Internet-of-Things systems can be trusted to support a range of asthma self-management tasks, research suggests
Artificial intelligence can be trusted to help patients manage their asthma at home, but more confidence in these systems is needed
A study published in JMIR mHealth and uHealth has explored patient and clinician trust in the functionality, helpfulness and reliability of Internet-of-Things (IoT) systems to deliver asthma self-management support.
Researchers from the Asthma UK Centre for Applied Research wanted to find out the level of trust that patients and clinicians have in IoT systems to deliver supported asthma self-management.
IoT devices such as smart peak flow meters, smart inhalers and smart watches have been used previously in supporting the clinical management of conditions such as asthma, diabetes and hypertension, but this is the first study to explore the trust that patients’ and healthcare professionals’ place (or not) in IoT connected systems with artificial intelligence (AI) to support asthma self-management.
The research used semi-structure interviews to explore patients’ and clinicians’ trust in using IoT systems to support asthma self-management. In particular, they focused on functionality, helpfulness and reliability of the technology. 12 adult patients with active asthma, and 12 clinicians who provide routine asthma care in primary, secondary and tertiary care were interviewed.
Interviews with patients
The researchers wanted to understand the perceived use of self-management support features and their trust in using IoT systems. They asked patients to design a personalised IoT system incorporating the features they thought would help them live with asthma
Interviews with clinicians
The team asked clinicians to formulate IoT systems that would support asthma self-management and the care they provide for people with asthma. The interviews also explored their trust in the features and the IoT system itself.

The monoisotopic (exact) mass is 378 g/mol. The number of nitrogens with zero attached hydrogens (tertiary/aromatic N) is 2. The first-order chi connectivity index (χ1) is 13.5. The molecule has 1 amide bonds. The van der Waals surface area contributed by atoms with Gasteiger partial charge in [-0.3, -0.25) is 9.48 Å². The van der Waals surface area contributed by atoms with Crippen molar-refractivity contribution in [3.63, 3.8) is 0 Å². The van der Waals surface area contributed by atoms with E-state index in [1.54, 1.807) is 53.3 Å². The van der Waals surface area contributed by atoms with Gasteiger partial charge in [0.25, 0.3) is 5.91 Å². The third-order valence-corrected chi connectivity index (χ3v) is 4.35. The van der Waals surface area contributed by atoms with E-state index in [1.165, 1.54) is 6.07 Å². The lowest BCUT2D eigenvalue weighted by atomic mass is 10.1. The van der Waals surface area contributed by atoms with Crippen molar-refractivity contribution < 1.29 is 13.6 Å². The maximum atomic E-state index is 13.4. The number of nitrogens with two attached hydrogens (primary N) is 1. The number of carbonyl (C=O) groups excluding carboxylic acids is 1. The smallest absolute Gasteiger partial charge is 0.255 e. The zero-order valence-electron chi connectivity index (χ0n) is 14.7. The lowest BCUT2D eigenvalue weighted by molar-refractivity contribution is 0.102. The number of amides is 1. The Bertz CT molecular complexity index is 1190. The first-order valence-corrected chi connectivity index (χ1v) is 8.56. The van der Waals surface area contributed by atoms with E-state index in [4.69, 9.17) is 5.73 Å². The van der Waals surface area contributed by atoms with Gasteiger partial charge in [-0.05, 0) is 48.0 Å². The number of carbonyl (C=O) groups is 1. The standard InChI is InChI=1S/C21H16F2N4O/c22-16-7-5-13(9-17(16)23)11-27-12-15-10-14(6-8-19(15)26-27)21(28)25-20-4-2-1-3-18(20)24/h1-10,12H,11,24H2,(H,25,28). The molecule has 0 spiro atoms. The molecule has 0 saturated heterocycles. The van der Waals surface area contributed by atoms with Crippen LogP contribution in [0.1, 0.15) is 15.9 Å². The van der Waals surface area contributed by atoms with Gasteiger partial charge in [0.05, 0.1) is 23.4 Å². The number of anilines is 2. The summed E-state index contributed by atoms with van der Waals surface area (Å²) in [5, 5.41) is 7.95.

Most patients perceived that the IoT had functionality that could support a range of self-management tasks. Typically this was based on past experiences with technology. Some patients believed that the features that would support them to live with asthma did not yet exist.
Some clinicians believed that IoT had the functionality to engage patients to look after their asthma and support self-management. They thought future systems could provide clinicians with the manual or auto logs for review. Other doubted that technology could change patients’ behaviour.
Most patients perceived IoT systems to have useful services to log data about their asthma symptoms. Helpful customised alerts and advice they would welcome included:
- identifying unusual asthma symptoms and automatically providing customised information and advice on medication adjustments and follow-up actions
- alerting them if their inhaler technique was incorrect
- detecting unusual use of rescue inhalers
- reminding them to comply with their preventer inhaler
Patients also believed that IoT systems would help them in supporting their communication with clinicians. They thought it would help them ask quick questions or arrange follow-up consultations via text, WhatsApp or email. They could also share their data with clinicians to assess their asthma status.